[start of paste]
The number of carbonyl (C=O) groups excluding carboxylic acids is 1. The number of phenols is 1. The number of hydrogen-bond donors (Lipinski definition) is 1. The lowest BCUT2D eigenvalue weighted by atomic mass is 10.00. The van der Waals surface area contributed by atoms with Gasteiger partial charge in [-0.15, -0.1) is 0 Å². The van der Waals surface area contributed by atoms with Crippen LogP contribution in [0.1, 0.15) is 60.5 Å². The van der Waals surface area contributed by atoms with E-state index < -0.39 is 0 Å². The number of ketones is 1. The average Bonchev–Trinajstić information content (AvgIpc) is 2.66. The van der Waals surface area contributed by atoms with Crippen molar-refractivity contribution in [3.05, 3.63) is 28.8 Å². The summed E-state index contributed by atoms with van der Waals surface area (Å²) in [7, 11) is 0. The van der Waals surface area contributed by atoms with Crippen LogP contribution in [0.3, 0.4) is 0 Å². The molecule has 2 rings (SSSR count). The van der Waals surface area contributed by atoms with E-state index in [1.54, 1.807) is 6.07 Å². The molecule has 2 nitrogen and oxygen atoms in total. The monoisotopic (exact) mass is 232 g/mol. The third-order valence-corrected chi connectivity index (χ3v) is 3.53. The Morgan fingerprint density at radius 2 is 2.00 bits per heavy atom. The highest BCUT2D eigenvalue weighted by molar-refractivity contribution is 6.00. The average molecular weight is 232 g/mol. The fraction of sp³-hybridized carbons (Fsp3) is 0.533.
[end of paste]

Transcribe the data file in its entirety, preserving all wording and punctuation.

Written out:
The number of carbonyl (C=O) groups excluding carboxylic acids is 1. The number of phenols is 1. The number of hydrogen-bond donors (Lipinski definition) is 1. The lowest BCUT2D eigenvalue weighted by atomic mass is 10.00. The van der Waals surface area contributed by atoms with Gasteiger partial charge in [-0.15, -0.1) is 0 Å². The van der Waals surface area contributed by atoms with Crippen LogP contribution in [0.1, 0.15) is 60.5 Å². The van der Waals surface area contributed by atoms with E-state index < -0.39 is 0 Å². The number of ketones is 1. The average Bonchev–Trinajstić information content (AvgIpc) is 2.66. The van der Waals surface area contributed by atoms with Crippen molar-refractivity contribution in [3.05, 3.63) is 28.8 Å². The summed E-state index contributed by atoms with van der Waals surface area (Å²) in [7, 11) is 0. The van der Waals surface area contributed by atoms with Crippen LogP contribution in [0.3, 0.4) is 0 Å². The molecule has 2 rings (SSSR count). The van der Waals surface area contributed by atoms with E-state index in [1.54, 1.807) is 6.07 Å². The molecule has 2 nitrogen and oxygen atoms in total. The monoisotopic (exact) mass is 232 g/mol. The third-order valence-corrected chi connectivity index (χ3v) is 3.53. The Morgan fingerprint density at radius 2 is 2.00 bits per heavy atom. The highest BCUT2D eigenvalue weighted by molar-refractivity contribution is 6.00. The average molecular weight is 232 g/mol. The fraction of sp³-hybridized carbons (Fsp3) is 0.533.